GSK's new $32,500 asthma med costs at least 2X too much, U.S. pricing watchdog says

GlaxoSmithKline ($GSK) has a new drug that's tailored for patients with a specific type of severe asthma. But according to a nonprofit body that evaluates drugs' prices against their clinical effectiveness, it costs far, far too much.

Nucala, an injectable indicated for severe asthma patients with eosinophilic inflammation, should cost between $7,800 and $12,000 per year, according to an analysis by the Institute for Clinical and Economic Review (ICER). That's as much as 76% lower than the $32,500 tag it bears right now.

ICER doesn't argue that Nucala, administered once per month, is not effective. "There is moderate certainty" that adding it to the current standard of care achieves results as good or better than the standard of care on its own, it said in a draft report. Nucala also cuts the need for oral steroids, which can prove highly toxic if taken at high doses for long periods of time.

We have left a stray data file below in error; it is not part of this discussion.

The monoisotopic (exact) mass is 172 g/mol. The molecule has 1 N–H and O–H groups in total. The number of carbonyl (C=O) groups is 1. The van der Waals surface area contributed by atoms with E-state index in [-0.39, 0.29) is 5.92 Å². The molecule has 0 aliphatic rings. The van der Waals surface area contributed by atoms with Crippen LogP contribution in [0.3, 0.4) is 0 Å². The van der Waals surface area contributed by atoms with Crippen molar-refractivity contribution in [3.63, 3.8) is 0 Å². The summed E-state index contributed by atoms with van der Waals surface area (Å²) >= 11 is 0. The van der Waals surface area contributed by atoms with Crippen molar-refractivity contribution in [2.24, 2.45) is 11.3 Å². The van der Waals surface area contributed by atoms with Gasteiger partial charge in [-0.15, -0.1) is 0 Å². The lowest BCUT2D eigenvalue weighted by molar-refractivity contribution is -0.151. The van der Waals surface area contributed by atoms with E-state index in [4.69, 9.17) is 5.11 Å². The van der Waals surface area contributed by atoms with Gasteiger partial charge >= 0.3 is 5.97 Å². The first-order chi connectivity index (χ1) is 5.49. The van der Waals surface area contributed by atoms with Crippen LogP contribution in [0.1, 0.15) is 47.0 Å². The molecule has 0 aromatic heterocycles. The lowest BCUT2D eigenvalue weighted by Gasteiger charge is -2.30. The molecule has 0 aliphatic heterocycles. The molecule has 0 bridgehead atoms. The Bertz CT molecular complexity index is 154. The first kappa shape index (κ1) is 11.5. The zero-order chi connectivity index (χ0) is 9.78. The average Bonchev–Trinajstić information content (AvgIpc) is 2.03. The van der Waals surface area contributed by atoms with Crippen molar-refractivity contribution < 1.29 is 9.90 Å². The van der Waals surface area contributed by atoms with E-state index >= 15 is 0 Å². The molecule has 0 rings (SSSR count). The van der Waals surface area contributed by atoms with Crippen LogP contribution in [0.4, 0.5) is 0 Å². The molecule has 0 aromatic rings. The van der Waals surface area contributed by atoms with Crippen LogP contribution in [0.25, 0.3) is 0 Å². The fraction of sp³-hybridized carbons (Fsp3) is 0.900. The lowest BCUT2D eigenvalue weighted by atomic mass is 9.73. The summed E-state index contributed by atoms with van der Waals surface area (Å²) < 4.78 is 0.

But thanks to short clinical trials for Nucala, ICER isn't sure just how long the med's benefits will last. "There is uncertainty" about whether they'll "persist over the long term," it wrote.

Glaxo, which needs Nucala to help pitch in for declining respiratory behemoth Advair, told FiercePharma in an emailed statement that it disagrees with ICER's analysis. "GSK believes Nucala offers value to healthcare systems and payers," spokesman Juan Carlos Molina said. "It has been fairly priced, balancing the innovation of the medicine and market value with patient access, while delivering real benefit to an underserved patient group."

Nucala isn't the first drug ICER has targeted. Recently, it put PCSK9 contenders Repatha from Amgen ($AMGN) and Praluent from Sanofi ($SNY) and Regeneron ($REGN) in the hot seat, announcing that their list prices were three times too high to stay in line with healthcare budgets and the benefits they provide to patients.

But the cost watchdog isn't down on all pharma's recent newcomers. Take Novo Nordisk's ($NVO) new long-acting insulin, Tresiba, for instance: While it thinks the med's list price of $7,800 per year is 8% to 10% too high, that markup is "well within the range of typical discounts available to payers," it said in a draft report released alongside Nucala's.

- read ICER's release

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